December 21, 2017—Ten years ago this month, I was journalling about the economy, on the eve of the 2008 financial meltdown that is now referred to as the ‘Great Recession.” On a philosophical level, I was deliberating about “free market capitalism.” My definition differs from the standard one, as I believe ultimately “capitalism” is an individual thing, in that the individual uses the wealth between her ears, in her “caput” to generate enough to survive.
Capitalism, in my view, is not about the soulless corporate amalgams of human protoplasm devoted solely to bottom line profits. No. A capitalist worthy of the name is self-directed, self-motivated, individual, and scorns government favoritism. Thus, to me, the US “economy” which serves the aggregate, works against the individual, who is only oppressed by government spending, debt, and money exporters, and is not served by government policies to “stimulate the economy.”
The following are some journal excerpts from that time:
ON THE SUB-PRIME HOUSING MELTDOWN
Friday, December 28, 2007 – My friend Louis wants to blame the borrowers who are losing their homes in the sub-prime mortgage meltdown. He represents the prevailing opinion among the TV-educated, the corporate advertisers’ version of current events. I didn’t explain well to Louis why his assessment is unfair.
I imagine a typical would-be sub-prime buyer. He’s an immature, overeager dreamer, with stars in his eyes, at the mercy of realtor, developer or home owner, banker and lawyer, all bent on selling this house to the first poor slob they can drag in, because they are all overextended and staggering under overhead. They gang up on him, paint rosy pictures, feed into his dreams, rubber stamp the loan applications, hedge on getting credit reports and down payments, and otherwise abdicate fiduciary responsibility.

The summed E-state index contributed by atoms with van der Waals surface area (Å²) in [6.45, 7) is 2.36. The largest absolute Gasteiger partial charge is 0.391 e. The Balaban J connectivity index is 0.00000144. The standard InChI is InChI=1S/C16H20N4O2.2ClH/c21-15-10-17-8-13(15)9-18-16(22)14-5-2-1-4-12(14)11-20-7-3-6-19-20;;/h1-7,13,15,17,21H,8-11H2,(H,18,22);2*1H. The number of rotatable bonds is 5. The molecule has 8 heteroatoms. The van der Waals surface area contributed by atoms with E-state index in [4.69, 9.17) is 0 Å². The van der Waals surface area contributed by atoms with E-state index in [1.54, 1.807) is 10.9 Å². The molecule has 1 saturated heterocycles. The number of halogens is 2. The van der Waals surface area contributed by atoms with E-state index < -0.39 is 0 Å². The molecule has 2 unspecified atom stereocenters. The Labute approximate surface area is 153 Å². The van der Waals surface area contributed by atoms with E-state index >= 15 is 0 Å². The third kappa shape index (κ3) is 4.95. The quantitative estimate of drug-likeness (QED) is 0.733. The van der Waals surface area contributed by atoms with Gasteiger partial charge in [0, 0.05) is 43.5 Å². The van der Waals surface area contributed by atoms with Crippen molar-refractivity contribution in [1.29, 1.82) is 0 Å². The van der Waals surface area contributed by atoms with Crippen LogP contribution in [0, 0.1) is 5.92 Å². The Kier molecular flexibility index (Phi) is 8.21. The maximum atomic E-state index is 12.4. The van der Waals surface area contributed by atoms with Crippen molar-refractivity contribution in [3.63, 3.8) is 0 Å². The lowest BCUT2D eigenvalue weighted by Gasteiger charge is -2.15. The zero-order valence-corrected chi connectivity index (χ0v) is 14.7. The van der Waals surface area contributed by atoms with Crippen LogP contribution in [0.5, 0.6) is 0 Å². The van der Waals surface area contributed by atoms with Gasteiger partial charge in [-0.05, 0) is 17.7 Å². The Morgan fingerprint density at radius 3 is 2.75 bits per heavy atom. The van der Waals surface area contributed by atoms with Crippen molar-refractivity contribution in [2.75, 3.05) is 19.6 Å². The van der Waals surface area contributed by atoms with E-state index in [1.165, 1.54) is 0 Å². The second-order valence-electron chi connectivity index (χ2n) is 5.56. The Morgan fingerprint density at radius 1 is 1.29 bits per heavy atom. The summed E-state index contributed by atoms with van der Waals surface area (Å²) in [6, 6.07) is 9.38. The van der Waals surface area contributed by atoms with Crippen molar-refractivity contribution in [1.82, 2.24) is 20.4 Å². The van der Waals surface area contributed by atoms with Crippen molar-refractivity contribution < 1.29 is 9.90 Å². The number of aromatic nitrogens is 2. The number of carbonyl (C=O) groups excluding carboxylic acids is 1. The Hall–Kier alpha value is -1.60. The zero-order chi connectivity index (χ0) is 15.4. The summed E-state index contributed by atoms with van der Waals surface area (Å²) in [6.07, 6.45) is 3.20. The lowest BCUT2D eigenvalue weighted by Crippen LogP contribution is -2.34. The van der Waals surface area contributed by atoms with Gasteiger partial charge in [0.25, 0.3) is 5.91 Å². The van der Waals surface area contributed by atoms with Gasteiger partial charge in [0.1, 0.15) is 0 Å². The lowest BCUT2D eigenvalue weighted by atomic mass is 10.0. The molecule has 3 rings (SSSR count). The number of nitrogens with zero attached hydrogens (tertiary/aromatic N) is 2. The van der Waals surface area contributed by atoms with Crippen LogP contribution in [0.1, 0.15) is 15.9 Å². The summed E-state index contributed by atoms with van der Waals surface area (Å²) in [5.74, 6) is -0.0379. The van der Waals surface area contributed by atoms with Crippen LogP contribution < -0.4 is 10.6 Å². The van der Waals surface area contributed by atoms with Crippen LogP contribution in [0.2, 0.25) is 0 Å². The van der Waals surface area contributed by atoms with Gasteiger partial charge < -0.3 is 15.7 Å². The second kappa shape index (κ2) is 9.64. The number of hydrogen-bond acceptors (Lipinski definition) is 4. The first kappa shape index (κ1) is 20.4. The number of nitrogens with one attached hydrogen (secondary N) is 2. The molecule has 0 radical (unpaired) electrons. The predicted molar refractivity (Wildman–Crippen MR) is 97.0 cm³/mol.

Joe Buyer, who can barely read and write, because we depend on the government to educate children, signs contracts nobody understands, created that way intentionally to confuse and intimidate the naïve buyer.
At the closing, everyone in the room except Joe knows he is being set up. If anything bad happens, he is out on the street, minus his down payment, if he made one, and maybe in more debt than the house is worth.
But the realtor/developer/home seller, banker and lawyer have no reason to care. They get their money up front, no-risk cash, and they can walk away and spend their earnings that night. The banker sells Joe Buyer’s loan to a bigger shark upriver, along with as many other similar deals as possible.
Joe Buyer, who believes he has bought a home, when he has only bought a falsely inflated mortgage, now proudly holds the keys to the biggest debt trap of his life. He is fixing to see why, when the bottom drops out of a saturated market and banks are still charging yesterday’s interest on yesterday’s property values. I don’t blame him for walking away. Write it off as mass education in market forces.